Our research

1. Ultra-compact, stabilized fiber lasers and their application to laser spectroscopy

Recently have developed compact, temperature-stabilized, and repetition rate-tunable Er-doped fiber lasers with 125 MHz repetition rate (frep). The laser is thermally stabilized by placing the entire resonator on a metal core printed circuit board (MCPCB) heating plate, with uniformly spread heating traces. We have implemented three different actuators for repetition rate tuning and stabilization: long range piezoelectric transducer (PZT) stretcher (40 µm of travel), small range PZT (3 µm travel) and a gold-coated resistive fiber heater. The PZTs enable frep tuning by 2.6 kHz in total (2.5 kHz and 0.1 kHz) and locking of the oscillator’s frep to an external reference with stability better than 2 mHz over >20 hours of measurement [1].

Figure 1. Photograph showing the prototype of the Er-doped fiber laser (a), acquired CO2 absorption spectrum recorded with a cavity-enhanced Vernier spectrometer based on the Er-doped laser (b).

2. Novel mode-locking techniques

We are developing Erbium-doped fiber lasers, which generate ultrashort (femtosecond) optical pulses. We are investigating different mode-locking techniques based on saturable absorbers (graphene, SESAM), as well as saturable absorber-free methods (e.g. nonlinear loop mirrors).

We developed a NALM-based Er-doped fiber laser in so-called figure-nine configuration and we investigated its performance in various dispersion regimes. We show that the spectral and temporal phase of the pulses at both figure-nine outputs have clearly different characteristics. One of the laser outputs provides pulses with significantly better quality; nonetheless, the rejection output also offers ultrashort pulses with broad spectra. Pulses as short as 79 fs with an energy of 83 pJ were generated directly from the laser in the near-zero dispersion regime [2].

Figure 2. Experimental setup of the NALM laser with a non-reciprocal phase shifter [2]. PM WDM: polarization maintaining wavelength division multiplexer; PM EDF: polarization-maintaining erbium-doped fiber; PM SMF: polarization-maintaining single-mode fiber; LD: laser diode; col: collimator; PBC; polarization beam combiner; FR: Faraday rotator; QWP: quarter-wave plate; M: mirror.

3. Mid-infrared frequency combs (6 - 9 μm)

We have developed a prototype of a mid-infrared (mid-IR) frequency comb source which covers the spectral range of 6.5 – 9 μm wavelength [3]. Thanks to its broad spectral coverage, the laser enables targeting of entire molecular bands of air pollutants and greenhouse gases. e.g. methane, nitrous oxide or sulfur dioxide. The “heart” of the mid-IR comb is a femtosecond Erbium-doped fiber laser with 125 MHz repetition frequency and wavelength of 1560 nm.

We have implemented a simple and effective method of output power stabilization via monitoring of the relative intensity noise (RIN) in the mid-IR signal. The details of this technique are presented in our paper published in Optics Express (K. Krzempek  et al. [3]). We managed to build a device at verified technology readiness level (TRL) of 9. The entire system was packed in a compact housing (W×L×H: 43×35×14 cm) and contains the fiber-optic part (mode-locked oscillator, amplifiers, modulators, pump lasers, etc.) and the complete electrical part (power supplies, laser diode drivers, temperature controllers, diagnostics, modulation inputs/outputs, and the main control board with a touchscreen).The prototype is a fully functional, stand-alone device, operated with one button. We have programmed safe starting and shut-down procedures. The box contains the entire fiber-optic and electrical part. The nonlinear crystal which generates the mid-IR beam is placed outside the main box as a plug&play module. The output fiber from the main box delivers two ultrashort, synchronized laser pulses (fixed ~1.55 μm and 1.8 – 2.0 μm wavelength-tunable pulse). The mid-IR module is placed on a 10x15 cm-sized breadboard, easily detachable from the main box and transportable. Figure 3 shows the photograph of the system during tests in the laboratories of Umea Universtity in Sweden.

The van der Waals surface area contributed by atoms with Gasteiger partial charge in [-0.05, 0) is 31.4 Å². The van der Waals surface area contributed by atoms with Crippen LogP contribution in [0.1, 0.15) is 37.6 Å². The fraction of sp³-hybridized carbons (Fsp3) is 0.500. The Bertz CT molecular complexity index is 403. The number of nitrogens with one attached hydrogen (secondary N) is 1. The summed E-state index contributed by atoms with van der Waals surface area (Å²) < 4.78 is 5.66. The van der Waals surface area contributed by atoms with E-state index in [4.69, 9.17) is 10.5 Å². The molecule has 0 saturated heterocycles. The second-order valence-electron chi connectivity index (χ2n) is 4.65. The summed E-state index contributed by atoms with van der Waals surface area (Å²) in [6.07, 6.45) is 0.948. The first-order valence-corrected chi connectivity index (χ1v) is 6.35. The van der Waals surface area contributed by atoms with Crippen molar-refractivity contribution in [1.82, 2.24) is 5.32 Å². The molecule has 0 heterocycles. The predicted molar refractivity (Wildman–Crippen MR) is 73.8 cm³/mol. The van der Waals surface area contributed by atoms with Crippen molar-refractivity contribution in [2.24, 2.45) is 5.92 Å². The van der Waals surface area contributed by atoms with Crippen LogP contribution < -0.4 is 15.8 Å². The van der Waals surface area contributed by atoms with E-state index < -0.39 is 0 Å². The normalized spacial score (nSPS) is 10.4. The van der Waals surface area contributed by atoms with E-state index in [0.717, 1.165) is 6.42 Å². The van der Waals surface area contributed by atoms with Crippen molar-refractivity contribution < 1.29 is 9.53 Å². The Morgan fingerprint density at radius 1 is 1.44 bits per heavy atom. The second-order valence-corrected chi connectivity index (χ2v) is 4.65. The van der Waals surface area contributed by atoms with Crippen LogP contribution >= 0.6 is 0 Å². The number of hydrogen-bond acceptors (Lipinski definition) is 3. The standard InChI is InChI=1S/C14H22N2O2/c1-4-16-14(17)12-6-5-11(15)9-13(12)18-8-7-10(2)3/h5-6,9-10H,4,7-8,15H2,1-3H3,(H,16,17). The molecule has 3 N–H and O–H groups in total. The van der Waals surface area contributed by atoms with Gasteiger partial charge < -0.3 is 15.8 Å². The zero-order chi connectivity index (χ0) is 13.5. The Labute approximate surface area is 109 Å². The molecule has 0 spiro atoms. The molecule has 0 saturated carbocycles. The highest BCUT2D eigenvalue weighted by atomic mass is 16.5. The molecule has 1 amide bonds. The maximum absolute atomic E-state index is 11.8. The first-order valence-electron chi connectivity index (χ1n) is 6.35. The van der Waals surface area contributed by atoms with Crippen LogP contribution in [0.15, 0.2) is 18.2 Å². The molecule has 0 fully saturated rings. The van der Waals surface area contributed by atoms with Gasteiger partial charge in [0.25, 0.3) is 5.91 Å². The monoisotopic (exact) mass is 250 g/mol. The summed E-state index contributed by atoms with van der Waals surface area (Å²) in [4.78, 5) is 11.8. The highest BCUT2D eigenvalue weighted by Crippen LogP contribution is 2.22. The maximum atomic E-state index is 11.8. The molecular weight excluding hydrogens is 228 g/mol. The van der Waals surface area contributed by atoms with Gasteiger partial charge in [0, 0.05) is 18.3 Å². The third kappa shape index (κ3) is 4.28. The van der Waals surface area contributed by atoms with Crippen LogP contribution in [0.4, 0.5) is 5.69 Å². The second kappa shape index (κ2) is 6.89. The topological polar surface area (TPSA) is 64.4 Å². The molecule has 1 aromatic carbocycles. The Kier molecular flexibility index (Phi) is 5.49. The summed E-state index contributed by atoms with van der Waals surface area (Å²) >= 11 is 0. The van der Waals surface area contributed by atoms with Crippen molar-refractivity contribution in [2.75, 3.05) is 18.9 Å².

Figure 3. Photographs showing the mid-IR frequency comb: (a) before shipment, (b) installed at Umea University.

We applied the mid-infrared optical frequency comb for broadband precision spectroscopy of nitrous oxide (14N216O) [4]. We combined our laser with a high-resolution Fourier transform spectrometer at Umeå University and retrieved line center frequencies of the ν1 fundamental band and the ν1 + ν2 – ν2 hot band with up to one order of magnitude improved precision compared to previous studies. The DFG comb source is offset-frequency-free, which implies that an RF lock of the repetition rate is sufficient to achieve absolute stability of the comb mode frequencies. This, in combination with the sub-nominal resolution sampling-interleaving scheme in the FTS, provides spectra with a calibrated frequency axis. This achievement opens up precision measurements of entire bands of various molecules of interest in atmospheric science and astrophysics, such as methane, ammonia, sulfur dioxide, or methanol in this fingerprint spectral region. Figure 4 shows an example of acquired N2O spectrum with 9 MHz optical sampling point spacing.